First, identify your company’s purpose. Then, set long-term goals against your purpose. Finally, define targets, metrics and KPIs to get you there; and embed these in annual and long-term incentive plans.
“You get what you pay for.”
This axiom has guided my views on executive compensation since my time on the Vancity Credit Union board in Vancouver, BC, in the 1990s. Back then, the board of directors of the world’s largest community-based credit union was struggling to motivate its executives to deliver on its social mission. Then a breakthrough moment occurred: We discovered that all our compensation incentives were directed solely at financial performance, with no incentive focusing on the social numbers. Once we figured this out, we swiftly incorporated social impact into the CEO’s long-term incentive plan. That accelerated the financial institution’s pivot to becoming a global leader in social impact banking – a position it has held since.
Fifteen years later, and long-retired from the Vancity board, I was commissioned to study the social and environmental components of the S&P/TSX-60, Canada’s stock market index of 60 large companies listed on the Toronto Stock Exchange. The results at the time were very discouraging: While over half of the companies mentioned considering sustainability factors in their executive compensation decisions (57 percent), only 40 percent showed use of pre-established sustainability metrics, targets and/or weightings for incentive pay within their annual incentive plans (and, by the way — most of those were for injuries, deaths, spills and leaks).
Fast-forward to 2020, and the study conducted by Willis Towers Watson’s Global Executive Compensation Analysis Team on S&P 500 Highlights — ESG Incentive Metrics. It found that 50 percent include ESG (environmental, social and governance) metrics in annual incentive programs, up from the 40 percent in my 2013 study. It also found that four percent include ESG metrics in long-term incentive programs, up from zero percent in my research (note that this summer, Hugessen Consulting published a similar review of the TSX60, which replicated my 2013 study; and found that now 60 percent of Canadian issuers have weighted ESG performance metrics in their incentive plans, with only 3 companies including ESG metrics in their long-term incentive plans).
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So, while we are definitely seeing progress, it’s not enough — if the fallout from the global pandemic is any indication. Boards and their compensation teams and advisors are falling hopelessly short of their stakeholder and shareholder expectations.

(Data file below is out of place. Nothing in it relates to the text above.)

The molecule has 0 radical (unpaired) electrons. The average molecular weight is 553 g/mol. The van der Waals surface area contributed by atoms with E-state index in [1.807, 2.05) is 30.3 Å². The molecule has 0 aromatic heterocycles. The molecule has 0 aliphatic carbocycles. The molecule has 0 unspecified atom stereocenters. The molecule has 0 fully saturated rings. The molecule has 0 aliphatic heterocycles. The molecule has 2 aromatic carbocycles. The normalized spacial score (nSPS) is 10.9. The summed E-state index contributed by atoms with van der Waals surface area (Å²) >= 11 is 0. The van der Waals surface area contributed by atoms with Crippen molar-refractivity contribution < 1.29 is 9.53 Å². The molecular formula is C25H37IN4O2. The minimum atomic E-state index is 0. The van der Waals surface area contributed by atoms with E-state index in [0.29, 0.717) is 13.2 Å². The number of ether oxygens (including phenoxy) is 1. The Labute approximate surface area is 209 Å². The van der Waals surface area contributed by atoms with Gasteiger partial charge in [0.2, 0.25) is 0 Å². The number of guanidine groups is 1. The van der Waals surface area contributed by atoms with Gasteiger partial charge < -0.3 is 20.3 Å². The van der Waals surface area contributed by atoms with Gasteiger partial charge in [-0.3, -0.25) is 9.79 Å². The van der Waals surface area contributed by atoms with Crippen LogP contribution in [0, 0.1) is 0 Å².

All this while the bar is moving even higher, as revealed by this compelling Harvard Business Review article by Seymour Burchman — a managing director with Semler Brossy Consulting Group, an executive compensation firm based in California.
As Burchman says, “Let the mission guide you.” He argues, and I agree, that if you design your incentive plans around your mission (I now call it purpose), attaching targets and incentive payouts to achievement of your mission/purpose, you would allow for “long-term transformation; agile course corrections; and the building, operation and constant reshaping of stakeholder-rich ecosystems.”
With 10 years’ experience directing and advising purpose-driven companies, most recently with the Social Purpose Institute, I am equally unequivocal on this matter. First, find your core purpose — the societal reason your company exists. Then, set long-term goals against your purpose. Finally, define the targets, metrics and KPIs (key performance indicators) to get you there; and embed these in annual and long-term incentive plans.
It is good to see compensation advisors get up to speed on this issue. I expect more boards and compensation committees will become adept at defining and realizing a purpose business model through compensation schemes in the years ahead. Society awaits.